Finding the Failure Points in Your Recruiting Process — Some Final Approaches

May 24, 2010

Some recruiting directors don’t like it when I criticize them for not operating their recruiting function in a more businesslike manner. They fail to realize that the recruiting process directly impacts business revenues and it is at least as important as supply chain, lean production, and CRM. Many who are responsible for the overall recruiting process rely on their gut to determine whether the overall process is running smoothly.

In direct contrast, other major business process owners use a “data or evidence-driven” approach to determine not just whether a process is producing the desirable results but also to determine precisely at what step are the failures occurring. If you’re ready to shift to a more businesslike and data-driven approach that can help you pinpoint the “failure points” in your recruiting process, this article will outline what you need to do.

FPI (Failure Point Identification) — a process for identifying recruiting failure points

The technical term within the field of process reengineering for identifying the specific causes of process failure is “failure analysis” and when a significant percentage of a processes errors occur at a single stage or step, that is known as a “failure point.” As a result, I call the process that I have developed for identifying the weak stages of a recruiting process “Recruiting Failure Point Identification” or “Recruiting FPI.” Rather than trying to completely rebuild the whole recruiting process, the FPI approach helps you identify the steps that are contributing the most to poor results. In fact, it’s quite possible that the majority of your recruiting shortfall is occurring as a result of weaknesses in one or two, out of a dozen recruiting process steps. Unless you can accurately identify these failure points, you run the risk of wasting significant amounts of money and time fixing the wrong step. And by not accurately identifying and fixing these key failure points, you may be dooming your recruiting process to a long future of continuously disappointing results. There are three broad categories of approaches that corporations can use in order to identify the key failure points in any hiring process.

The three basic FPI approaches include:

  1. Evaluating the steps in the recruiting process — in order to find failure points, locate the deluded individual step to determine if it is even being carried out, who is accountable for it, and whether there are  metrics for assessing the output of that step. I covered that approach in a related article.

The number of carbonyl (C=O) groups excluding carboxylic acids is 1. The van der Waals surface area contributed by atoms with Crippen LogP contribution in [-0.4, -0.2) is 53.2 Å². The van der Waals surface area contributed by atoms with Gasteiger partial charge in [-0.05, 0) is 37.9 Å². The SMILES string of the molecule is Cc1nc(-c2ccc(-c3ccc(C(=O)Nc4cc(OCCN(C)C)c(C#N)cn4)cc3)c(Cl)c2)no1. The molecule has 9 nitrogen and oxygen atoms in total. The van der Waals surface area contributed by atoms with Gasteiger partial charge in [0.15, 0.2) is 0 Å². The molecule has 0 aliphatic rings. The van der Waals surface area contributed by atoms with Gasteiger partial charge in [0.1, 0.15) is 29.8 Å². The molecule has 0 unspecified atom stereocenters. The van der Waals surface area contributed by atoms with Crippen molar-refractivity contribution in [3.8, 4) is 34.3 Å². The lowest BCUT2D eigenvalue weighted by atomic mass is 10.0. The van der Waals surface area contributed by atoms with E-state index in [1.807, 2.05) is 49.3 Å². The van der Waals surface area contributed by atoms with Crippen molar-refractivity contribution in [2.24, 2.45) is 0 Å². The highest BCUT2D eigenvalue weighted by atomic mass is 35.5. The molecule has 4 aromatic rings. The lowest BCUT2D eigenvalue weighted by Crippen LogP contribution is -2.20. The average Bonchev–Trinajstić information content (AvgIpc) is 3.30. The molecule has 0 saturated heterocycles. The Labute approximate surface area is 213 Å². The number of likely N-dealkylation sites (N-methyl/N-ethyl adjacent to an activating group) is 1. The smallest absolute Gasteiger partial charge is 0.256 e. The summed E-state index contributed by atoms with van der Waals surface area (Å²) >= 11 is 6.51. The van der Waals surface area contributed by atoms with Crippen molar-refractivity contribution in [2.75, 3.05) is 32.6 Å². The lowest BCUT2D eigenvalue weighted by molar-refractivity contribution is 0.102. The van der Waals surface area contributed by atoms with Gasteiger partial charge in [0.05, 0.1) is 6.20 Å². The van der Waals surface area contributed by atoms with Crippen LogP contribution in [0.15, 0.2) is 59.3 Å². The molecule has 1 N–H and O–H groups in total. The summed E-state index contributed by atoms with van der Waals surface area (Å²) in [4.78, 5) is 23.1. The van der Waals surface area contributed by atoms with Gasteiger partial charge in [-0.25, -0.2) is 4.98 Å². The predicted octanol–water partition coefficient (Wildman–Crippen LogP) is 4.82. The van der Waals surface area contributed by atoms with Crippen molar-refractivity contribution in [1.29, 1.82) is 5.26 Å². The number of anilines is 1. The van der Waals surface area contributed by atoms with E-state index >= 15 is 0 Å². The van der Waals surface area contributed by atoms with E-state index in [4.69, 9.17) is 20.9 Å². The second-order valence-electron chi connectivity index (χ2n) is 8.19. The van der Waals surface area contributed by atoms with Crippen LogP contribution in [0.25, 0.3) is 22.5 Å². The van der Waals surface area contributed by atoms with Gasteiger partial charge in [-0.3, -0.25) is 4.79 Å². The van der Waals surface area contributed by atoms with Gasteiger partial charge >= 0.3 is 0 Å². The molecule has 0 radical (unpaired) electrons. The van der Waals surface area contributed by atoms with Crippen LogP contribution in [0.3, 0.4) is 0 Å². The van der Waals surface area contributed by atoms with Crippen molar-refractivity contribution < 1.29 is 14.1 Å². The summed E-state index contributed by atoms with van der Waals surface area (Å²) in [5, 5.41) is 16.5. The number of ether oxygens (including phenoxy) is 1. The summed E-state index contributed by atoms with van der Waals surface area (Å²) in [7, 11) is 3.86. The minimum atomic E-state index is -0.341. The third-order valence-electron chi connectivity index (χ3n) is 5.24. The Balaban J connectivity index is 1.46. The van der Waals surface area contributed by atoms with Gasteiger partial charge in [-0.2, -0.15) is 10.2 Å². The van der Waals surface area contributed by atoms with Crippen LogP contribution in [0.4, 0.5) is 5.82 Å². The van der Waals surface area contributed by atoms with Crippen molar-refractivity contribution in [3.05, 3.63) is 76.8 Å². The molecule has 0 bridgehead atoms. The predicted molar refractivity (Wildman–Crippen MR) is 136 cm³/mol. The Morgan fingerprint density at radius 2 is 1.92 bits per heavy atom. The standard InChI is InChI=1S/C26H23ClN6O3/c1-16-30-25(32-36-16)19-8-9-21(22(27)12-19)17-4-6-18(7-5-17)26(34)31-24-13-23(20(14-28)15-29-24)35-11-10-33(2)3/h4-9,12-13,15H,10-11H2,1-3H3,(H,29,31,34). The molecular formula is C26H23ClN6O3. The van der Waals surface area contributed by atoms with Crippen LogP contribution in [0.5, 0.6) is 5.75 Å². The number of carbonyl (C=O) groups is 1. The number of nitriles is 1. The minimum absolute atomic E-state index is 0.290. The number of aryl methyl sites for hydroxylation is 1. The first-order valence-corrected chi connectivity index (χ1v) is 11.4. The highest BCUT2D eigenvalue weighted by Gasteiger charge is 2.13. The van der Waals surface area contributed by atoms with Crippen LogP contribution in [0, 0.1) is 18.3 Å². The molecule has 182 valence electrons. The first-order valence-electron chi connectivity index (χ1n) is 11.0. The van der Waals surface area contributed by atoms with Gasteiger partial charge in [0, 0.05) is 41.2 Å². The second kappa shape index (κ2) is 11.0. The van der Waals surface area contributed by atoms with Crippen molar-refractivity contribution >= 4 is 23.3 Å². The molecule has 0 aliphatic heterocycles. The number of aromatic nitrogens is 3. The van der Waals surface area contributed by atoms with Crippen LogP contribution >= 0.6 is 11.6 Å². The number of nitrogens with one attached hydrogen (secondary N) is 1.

2. Using a yield model to identify failure points — this approach identifies failure points by measuring the yields or the volume remaining after each step. For example, if at the interview step it takes 10 interviews to yield one offer (or a 10% pass-through rate) you know you have a quality issue when the normal pass through is 20%. Whenever the process manager encounters a significant decrease from the average expected pass through percentage at a step, they must take notice and analyze that step. I covered that approach in a related article.
  3. Alternative approaches for identifying failure points — this last category includes two dozen alternative approaches that you can use to supplement the “step approach” and “the yield model.” In this article I’ll cover those remaining approaches that can be used for identifying failure points in the recruiting process. I have purposely provided “too many” approaches so that you’re not forced to select an approach that you are not comfortable with.

A list of alternative approaches (categorized by recruiting step)

Each of the major alternative approaches for identifying failure points are bullet-pointed here under the most relevant step in the recruiting process.

Step 1: The application classification step — is the problem originating here?

  • Submit “perfect” resumes for screening — if you suspect your problem is occurring at the resume receiving or sorting step, you can test the effectiveness of this screening step by using dummy “perfect resumes.” By taking each of the critical job requirements and placing them into newly created résumés, you can in effect create a “perfect resume” that perfectly fits every requirement of the job. By submitting a variety of these “perfect” resumes under different names you can identify which percentage are actually received and are then classified as “qualified” (i.e. passed along for a phone screen). The percentage of these perfect resumes that should receive a phone screen should be close to 100%, and if it’s not, you will know right away if you have a screening problem (one firm found that 82% of their perfect resumes never made it to step two). Another alternative is to disguise the resumes of your own top employees and submit them to see what percentage of your own top employees would be rated highly by your own screening process (one firm found only two out of five of their top employees would receive an interview if they applied under another name). You can also include some clearly unqualified candidates to see if any (unfortunately) make it through to the phone screening process.